Britain to cut aid to South Africa in 2015
London currently gives £19-million of bilateral aid a year to Pretoria, down from a peak of more than £40-million in 2003.
Britain said its relationship with South Africa should now be based on trade rather than aid following its transition from apartheid to a "flourishing democracy".
"South Africa has made enormous progress over the past two decades, to the extent that it is now the region's economic powerhouse and Britain's biggest trading partner in Africa," international development secretary Justine Greening was due to tell a conference of African ministers and business leaders in London.
"I have agreed with my South African counterparts that South Africa is now in a position to fund its own development," she was to say.
But Pretoria greeted Tuesday's "unilateral announcement" with thinly veiled anger, warning that South African government relations were at risk.
"This is such a major decision with far reaching implications on the projects that are currently running and it is tantamount to redefining our relationship," the department of international relations and cooperation said in a statement.
"Ordinarily, the UK government should have informed the government of South Africa through official diplomatic channels of their intentions and allowed for proper consultations to take place."
"This unilateral announcement no doubt will affect how our bilateral relations going forward will be conducted."
British Prime Minister David Cameron has repeatedly vowed to protect the 0.7% of national income that it spends on overseas aid from his government's austerity drive.
But in November last year it announced that it would stop all its aid to India in 2015 because of New Delhi's growing economic clout.
Development experts argue that the practise of rich countries sending aid south is a paradigm that has not kept pace with global economic changes.
While many South Africans remain poor, the economy is roughly the size of that of Austria.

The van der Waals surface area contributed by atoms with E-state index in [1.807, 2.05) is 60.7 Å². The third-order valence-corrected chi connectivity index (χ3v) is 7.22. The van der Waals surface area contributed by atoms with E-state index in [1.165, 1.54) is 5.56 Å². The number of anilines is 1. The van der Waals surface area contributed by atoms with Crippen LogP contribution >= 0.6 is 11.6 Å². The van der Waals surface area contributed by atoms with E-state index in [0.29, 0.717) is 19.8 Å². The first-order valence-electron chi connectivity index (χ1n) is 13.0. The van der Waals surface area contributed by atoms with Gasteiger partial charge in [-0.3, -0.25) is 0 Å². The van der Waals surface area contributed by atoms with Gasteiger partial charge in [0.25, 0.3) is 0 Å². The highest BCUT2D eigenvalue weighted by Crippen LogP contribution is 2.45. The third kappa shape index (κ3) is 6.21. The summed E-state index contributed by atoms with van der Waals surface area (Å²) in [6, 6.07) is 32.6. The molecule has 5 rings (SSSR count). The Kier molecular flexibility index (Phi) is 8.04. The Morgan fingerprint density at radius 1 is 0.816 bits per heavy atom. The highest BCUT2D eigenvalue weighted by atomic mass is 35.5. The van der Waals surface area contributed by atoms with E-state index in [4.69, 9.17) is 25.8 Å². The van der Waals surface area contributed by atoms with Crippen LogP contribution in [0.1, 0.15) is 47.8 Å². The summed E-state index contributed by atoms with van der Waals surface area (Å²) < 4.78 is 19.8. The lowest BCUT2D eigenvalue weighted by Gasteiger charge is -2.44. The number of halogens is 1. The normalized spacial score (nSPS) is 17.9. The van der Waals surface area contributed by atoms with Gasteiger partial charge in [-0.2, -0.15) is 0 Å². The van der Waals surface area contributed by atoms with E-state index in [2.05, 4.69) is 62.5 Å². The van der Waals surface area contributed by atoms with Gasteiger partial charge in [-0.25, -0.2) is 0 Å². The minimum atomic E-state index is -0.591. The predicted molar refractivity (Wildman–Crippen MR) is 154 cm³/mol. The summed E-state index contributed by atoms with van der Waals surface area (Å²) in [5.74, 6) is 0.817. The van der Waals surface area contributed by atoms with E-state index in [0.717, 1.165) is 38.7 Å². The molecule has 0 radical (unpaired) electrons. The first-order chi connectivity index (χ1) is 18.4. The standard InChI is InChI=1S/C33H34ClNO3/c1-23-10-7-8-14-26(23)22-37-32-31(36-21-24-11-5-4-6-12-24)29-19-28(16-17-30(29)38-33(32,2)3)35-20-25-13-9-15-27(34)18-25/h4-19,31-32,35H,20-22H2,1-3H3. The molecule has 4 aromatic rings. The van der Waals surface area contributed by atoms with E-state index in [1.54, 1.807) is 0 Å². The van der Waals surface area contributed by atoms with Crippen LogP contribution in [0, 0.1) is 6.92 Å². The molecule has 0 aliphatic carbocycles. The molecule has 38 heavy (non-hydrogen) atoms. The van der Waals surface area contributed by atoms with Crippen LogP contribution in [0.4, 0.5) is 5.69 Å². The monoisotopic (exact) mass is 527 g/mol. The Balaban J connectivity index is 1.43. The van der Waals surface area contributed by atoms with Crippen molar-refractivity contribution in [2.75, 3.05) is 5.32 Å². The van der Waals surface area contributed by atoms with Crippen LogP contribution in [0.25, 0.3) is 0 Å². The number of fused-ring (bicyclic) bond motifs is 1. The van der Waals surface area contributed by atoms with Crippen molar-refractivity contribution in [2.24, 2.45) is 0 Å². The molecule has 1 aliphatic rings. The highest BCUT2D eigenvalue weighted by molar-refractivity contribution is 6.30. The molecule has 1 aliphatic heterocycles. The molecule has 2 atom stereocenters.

Fiscal problems have forced Western countries to take a closer look at how well aid is working.
As African nations turn toward China for economic help, may see a waning impact of projects that may once have driven political or economic reform.
South Africa, although not a major beneficiary of Chinese largesse, has become increasingly close to the Asian power, banking that better trade relations will help ease the pain cause by Europe's prolonged economic downturn.
From 2015 Britain will work with South Africa primarily on development projects elsewhere on the continent, while continuing to provide technical assistance to help reduce poverty within its own borders.
Her ministry said the aid programme would focus on completing projects that are already under way before the funding runs out in 2015.
"These programmes will help three million more people start or expand their own businesses and help reduce the number of women dying in childbirth by more than 10%," the ministry said.
"It is right that our relationship changes to one of mutual cooperation and trade, one that is focused on delivering benefits for the people of Britain and South Africa as well as for Africa as a whole," Greening was due to say.
Britain already works with the South African Revenue Service on an aid project to strengthen tax systems in other countries including Kenya, Angola and South Sudan, her ministry said, as well as a programme helping South Africa's health ministry to share its expertise across the region. – AFP.